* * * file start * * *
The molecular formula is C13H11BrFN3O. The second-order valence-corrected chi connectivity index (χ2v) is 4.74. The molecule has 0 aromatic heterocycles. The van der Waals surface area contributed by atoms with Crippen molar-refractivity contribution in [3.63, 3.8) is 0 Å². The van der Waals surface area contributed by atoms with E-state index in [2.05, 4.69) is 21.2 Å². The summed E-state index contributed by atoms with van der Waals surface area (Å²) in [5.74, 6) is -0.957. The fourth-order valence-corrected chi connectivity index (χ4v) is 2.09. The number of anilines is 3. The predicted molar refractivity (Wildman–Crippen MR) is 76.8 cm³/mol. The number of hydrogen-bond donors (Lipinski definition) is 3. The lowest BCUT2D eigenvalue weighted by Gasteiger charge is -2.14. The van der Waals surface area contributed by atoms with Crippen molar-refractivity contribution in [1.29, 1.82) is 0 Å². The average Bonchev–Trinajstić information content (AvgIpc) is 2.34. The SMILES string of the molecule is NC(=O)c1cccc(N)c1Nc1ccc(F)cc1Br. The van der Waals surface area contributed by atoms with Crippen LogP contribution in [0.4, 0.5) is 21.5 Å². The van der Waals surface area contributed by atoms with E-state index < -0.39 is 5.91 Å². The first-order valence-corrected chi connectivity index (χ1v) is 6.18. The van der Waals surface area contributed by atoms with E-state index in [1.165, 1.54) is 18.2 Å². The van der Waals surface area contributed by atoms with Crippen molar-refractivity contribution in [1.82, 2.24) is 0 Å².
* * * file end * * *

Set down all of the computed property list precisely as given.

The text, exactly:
The molecular formula is C13H11BrFN3O. The second-order valence-corrected chi connectivity index (χ2v) is 4.74. The molecule has 0 aromatic heterocycles. The van der Waals surface area contributed by atoms with Crippen molar-refractivity contribution in [3.63, 3.8) is 0 Å². The van der Waals surface area contributed by atoms with E-state index in [2.05, 4.69) is 21.2 Å². The summed E-state index contributed by atoms with van der Waals surface area (Å²) in [5.74, 6) is -0.957. The fourth-order valence-corrected chi connectivity index (χ4v) is 2.09. The number of anilines is 3. The predicted molar refractivity (Wildman–Crippen MR) is 76.8 cm³/mol. The number of hydrogen-bond donors (Lipinski definition) is 3. The lowest BCUT2D eigenvalue weighted by Gasteiger charge is -2.14. The van der Waals surface area contributed by atoms with Crippen molar-refractivity contribution in [1.29, 1.82) is 0 Å². The average Bonchev–Trinajstić information content (AvgIpc) is 2.34. The SMILES string of the molecule is NC(=O)c1cccc(N)c1Nc1ccc(F)cc1Br. The van der Waals surface area contributed by atoms with Crippen LogP contribution in [0.4, 0.5) is 21.5 Å². The van der Waals surface area contributed by atoms with E-state index < -0.39 is 5.91 Å². The first-order valence-corrected chi connectivity index (χ1v) is 6.18. The van der Waals surface area contributed by atoms with E-state index in [1.165, 1.54) is 18.2 Å². The van der Waals surface area contributed by atoms with Crippen molar-refractivity contribution in [1.82, 2.24) is 0 Å².